Hampshire College raises campus speed limit to honor popular math professor's retirement wish

(Amherst, Mass.) – For decades, Hampshire College Mathematics Professor David Kelly taught the mathematical and social history of the number 17, which "has fascinated mathematicians for 2,000 years, it has a lot of mathematical properties," he says. His office is filled with 17-related scholarly accounts and ephemera. Countless students have carried on his interest, much as he picked it up from one of his teachers at Princeton. One recent Sunday, Kelly started receiving emails shortly after the Patriots wrapped up their 51-17 win over the Jacksonville Jaguars. He's not that into football, but the score? "Of course 17. And then 51 is 17 times three," he says, laughing.

Prof. David Kelly

Prof. David Kelly

Hampshire is now marking Kelly’s retirement after four and a half decades of teaching with a lasting tribute. All of the 15mph speed limit signs on campus were replaced by, yup, 17mph signs.

"As he was getting ready to retire last spring, he said he didn't want a party or tribute, he just wanted to see the speed signs changed to 17," says Professor of Public Health Elizabeth Conlisk.  She was one of many voices, together with Hampshire College President Jonathan Lash, who worked to make it happen.

Dating back millennia, the number 17 has had broad applications in mathematics and many other disciplines, Kelly explains. About 17, the seventh prime number, Kelly points out that Roman historian Plutarch records, "The Pythagoreans also have a horror for the number 17, for 17 lies exactly halfway between 16, which is a square, and the number 18, which is the double of a square, these two, 16 and 18, being the only two numbers representing areas for which the perimeter equals the area."

Kelly knows countless facts about 17. There are 17 columns on the long side of the Parthenon in Greece. And, 17 is the smallest number of clues that can be provided for a 9x9 Sudoku puzzle to have a unique solution. (See sidebar “Top 17 Sensational 17 Stats” by David Kelly below.)

Over the years, Kelly's popular classes among his students were Complex Function Theory and Calculus, and he was also widely known for directing the well-respected Hampshire College Summer Studies in Mathematics, for high-ability high school students.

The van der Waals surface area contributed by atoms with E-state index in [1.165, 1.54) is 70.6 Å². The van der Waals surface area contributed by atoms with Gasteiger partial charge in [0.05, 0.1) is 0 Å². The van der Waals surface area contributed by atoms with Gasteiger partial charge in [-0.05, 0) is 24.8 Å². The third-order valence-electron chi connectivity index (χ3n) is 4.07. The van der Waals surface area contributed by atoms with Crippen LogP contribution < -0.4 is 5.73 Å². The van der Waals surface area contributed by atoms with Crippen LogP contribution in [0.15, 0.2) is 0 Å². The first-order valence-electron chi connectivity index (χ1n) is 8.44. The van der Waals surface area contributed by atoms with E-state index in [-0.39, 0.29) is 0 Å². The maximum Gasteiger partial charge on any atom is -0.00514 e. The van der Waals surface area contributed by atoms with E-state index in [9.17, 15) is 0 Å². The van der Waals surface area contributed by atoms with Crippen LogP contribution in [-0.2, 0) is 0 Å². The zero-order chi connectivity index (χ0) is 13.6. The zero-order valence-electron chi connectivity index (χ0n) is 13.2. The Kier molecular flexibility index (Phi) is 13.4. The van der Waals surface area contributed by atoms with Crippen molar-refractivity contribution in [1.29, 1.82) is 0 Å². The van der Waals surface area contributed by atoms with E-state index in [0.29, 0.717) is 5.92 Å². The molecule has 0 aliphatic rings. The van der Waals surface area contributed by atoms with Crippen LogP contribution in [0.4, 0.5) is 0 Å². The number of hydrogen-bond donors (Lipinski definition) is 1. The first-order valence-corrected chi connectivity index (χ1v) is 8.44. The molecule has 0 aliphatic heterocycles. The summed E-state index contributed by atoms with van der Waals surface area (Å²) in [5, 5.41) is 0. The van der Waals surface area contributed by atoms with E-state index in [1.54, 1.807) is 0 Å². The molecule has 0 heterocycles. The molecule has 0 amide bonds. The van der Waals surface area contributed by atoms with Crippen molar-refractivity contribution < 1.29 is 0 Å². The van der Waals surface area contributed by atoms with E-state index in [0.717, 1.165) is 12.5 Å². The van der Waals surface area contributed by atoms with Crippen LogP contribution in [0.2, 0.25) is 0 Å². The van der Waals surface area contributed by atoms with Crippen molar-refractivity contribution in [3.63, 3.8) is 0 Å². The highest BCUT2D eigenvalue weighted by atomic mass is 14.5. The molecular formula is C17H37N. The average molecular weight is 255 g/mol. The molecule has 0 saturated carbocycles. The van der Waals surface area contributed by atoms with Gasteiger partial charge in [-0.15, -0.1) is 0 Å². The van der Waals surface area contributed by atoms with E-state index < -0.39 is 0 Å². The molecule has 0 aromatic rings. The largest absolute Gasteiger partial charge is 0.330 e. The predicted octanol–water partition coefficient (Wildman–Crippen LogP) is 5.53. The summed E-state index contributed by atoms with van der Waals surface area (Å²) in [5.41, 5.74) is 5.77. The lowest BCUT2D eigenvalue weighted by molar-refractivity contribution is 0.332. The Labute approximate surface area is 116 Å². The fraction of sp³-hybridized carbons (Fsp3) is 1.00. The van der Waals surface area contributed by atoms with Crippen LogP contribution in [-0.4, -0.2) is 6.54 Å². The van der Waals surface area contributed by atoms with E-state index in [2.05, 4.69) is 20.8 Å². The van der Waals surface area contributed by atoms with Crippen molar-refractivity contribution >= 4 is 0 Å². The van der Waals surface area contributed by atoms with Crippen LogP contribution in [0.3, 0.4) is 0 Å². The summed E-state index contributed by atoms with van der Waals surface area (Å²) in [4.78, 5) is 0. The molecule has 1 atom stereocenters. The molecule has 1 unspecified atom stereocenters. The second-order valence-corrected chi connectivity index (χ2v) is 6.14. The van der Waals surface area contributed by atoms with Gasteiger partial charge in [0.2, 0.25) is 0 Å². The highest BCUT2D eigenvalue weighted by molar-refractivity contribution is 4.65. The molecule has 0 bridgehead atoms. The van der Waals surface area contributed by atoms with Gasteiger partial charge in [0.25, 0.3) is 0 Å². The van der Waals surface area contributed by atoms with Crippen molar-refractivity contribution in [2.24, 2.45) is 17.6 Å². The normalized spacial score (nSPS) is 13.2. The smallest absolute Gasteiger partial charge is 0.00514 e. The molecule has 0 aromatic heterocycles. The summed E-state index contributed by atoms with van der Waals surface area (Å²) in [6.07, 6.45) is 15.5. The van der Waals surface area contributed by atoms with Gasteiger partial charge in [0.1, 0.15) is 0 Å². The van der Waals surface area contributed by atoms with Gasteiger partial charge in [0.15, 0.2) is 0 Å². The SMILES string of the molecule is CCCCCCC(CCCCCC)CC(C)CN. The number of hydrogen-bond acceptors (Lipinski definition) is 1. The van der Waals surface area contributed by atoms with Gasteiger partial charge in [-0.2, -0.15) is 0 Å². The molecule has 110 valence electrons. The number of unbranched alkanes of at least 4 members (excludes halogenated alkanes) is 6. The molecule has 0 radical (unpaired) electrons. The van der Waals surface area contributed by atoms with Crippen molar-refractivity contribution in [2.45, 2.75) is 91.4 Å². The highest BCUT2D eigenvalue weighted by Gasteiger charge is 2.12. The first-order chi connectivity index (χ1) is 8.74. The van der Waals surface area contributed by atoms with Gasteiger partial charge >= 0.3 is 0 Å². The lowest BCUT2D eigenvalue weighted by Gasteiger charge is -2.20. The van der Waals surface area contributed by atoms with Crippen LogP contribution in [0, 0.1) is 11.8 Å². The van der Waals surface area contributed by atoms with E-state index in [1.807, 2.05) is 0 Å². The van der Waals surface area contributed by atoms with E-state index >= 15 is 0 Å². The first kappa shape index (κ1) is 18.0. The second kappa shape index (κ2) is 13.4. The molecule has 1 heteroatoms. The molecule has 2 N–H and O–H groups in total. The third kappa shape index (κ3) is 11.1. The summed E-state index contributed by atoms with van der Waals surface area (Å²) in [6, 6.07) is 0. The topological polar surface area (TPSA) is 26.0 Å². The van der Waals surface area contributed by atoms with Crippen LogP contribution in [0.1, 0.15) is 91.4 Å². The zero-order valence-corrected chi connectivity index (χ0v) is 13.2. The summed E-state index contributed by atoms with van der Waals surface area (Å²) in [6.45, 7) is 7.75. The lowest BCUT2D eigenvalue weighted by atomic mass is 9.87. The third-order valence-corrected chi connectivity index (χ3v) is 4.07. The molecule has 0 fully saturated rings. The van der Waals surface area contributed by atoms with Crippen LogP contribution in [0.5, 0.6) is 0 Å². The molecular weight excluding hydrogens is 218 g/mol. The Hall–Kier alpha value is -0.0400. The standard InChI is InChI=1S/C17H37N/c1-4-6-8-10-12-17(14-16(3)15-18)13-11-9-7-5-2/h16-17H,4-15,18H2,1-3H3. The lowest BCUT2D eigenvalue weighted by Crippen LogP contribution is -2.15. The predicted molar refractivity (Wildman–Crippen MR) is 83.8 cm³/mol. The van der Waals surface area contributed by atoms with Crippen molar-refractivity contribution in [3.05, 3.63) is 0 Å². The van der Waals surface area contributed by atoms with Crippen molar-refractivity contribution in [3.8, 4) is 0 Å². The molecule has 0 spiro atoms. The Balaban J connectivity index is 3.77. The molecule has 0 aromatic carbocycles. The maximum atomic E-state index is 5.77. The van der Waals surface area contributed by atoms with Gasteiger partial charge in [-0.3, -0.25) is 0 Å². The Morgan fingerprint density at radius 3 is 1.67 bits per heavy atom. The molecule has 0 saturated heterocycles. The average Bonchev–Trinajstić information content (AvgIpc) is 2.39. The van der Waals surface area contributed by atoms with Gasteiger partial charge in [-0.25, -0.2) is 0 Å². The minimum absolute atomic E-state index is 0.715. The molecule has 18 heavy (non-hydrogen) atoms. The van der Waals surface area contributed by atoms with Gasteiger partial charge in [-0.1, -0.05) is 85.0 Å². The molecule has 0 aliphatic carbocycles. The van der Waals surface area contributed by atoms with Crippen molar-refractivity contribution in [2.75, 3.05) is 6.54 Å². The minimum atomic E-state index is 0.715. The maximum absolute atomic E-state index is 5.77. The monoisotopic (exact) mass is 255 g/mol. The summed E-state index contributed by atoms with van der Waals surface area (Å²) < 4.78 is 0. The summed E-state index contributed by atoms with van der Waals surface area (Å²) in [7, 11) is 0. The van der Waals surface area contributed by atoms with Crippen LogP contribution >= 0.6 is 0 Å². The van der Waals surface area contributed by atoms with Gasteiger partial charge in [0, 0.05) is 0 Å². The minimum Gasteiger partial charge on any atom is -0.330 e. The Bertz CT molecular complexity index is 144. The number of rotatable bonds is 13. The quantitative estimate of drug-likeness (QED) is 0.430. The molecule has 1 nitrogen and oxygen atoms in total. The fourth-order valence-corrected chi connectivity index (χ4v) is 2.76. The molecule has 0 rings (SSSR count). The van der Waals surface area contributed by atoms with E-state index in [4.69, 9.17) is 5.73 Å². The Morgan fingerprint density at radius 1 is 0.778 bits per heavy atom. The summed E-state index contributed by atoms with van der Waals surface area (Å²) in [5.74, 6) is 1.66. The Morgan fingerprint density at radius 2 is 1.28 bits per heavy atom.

So it’s easy to understand why, for Kelly, it was an exciting and long-awaited sight when he pulled onto campus early one day recently to find the new speed limit signs had been installed overnight.

"It felt very good," he says, "And soon after, someone from admissions told me a prospective student was visiting campus, and when he drove up and saw the 17 mph sign, he said 'I'm going here.' That's just what I wanted. This captures Hampshire's uniqueness in some sense."

Top 17 Sensational 17 Stats by David Kelly

1. The ancient Greeks knew how to construct squares, equilateral triangles, and regular pentagons with straightedges and compasses; in 1796 Carl Friedrich Gauss proved that the euclidean tools sufficed also for the construction of a regular 17-sided polygon.

2. Any sequence of fewer than 17 consecutive positive integers containsat least one number which has no divisor in common with any of the other numbers; the 17-term sequence {2184, 2185, ..., 2200} contains no such number.

3. You can color all the (136) edges joining pairs of 16 points with 3 colors without having 3 of the edges forming a triangle be all the same color; with 17 (or more) points, there must be a monochromatic triangle.

4. A cube can be cut along 7 edges and unfolded to make a cross; a tesseract or 4-dimensional hypercube can be cut along 17 2-dimsional faces and unfolded into a three-dimensional cross.

5. There are 17 muscles in a horse's ear.

6. Roman historian Plutarch records "The Pythagoreans also have a horror for the number 17, for 17 lies exactly halfway between 16, which is a square, and the number 18, which is the double of a square, these two, 16 and 18, being the only two numbers representing areas for which the perimeter equals the area."

7. There are 17 columns on the long side of the Parthenon in Greece.

8. There are 17 mathematically distinct wallpaper patterns. Tilings in the Alhambra, a Moorish castle in Spain, and M.C.Escher's tessellations exhibit all the 17 different combinations of translations, rotations, and reflections.

9. Horses have recently been reported to distinguish among 17 facial expressions.

10. The 17th century was a great century for Japanese Haiku which has 17 syllables (comfortably spoken with a single breath).

11. 17 is the smallest number of clues that can be provided for a 9x9 Sudoku puzzle to have a unique solution.

12. There are 17 ways to write 17 as a sum of primes.

13. 1/17 is the 1st reciprocal of a positive integer whose periodic decimal expansion contains all 10 digits. (1/7 = 0.142857 142857 ... ; 1/11 = .090909...; 1/17 = 0.0588235294117647 0588235294117647...)

14. To calculate a 17% tip, divide the bill by 6 (and round up by 0.33333...%).

15. Morris the Cat died at age 17, the average lifespan of a goldfish.

16. The 17-year locust.

17. There are almost 17 ounces in a pound.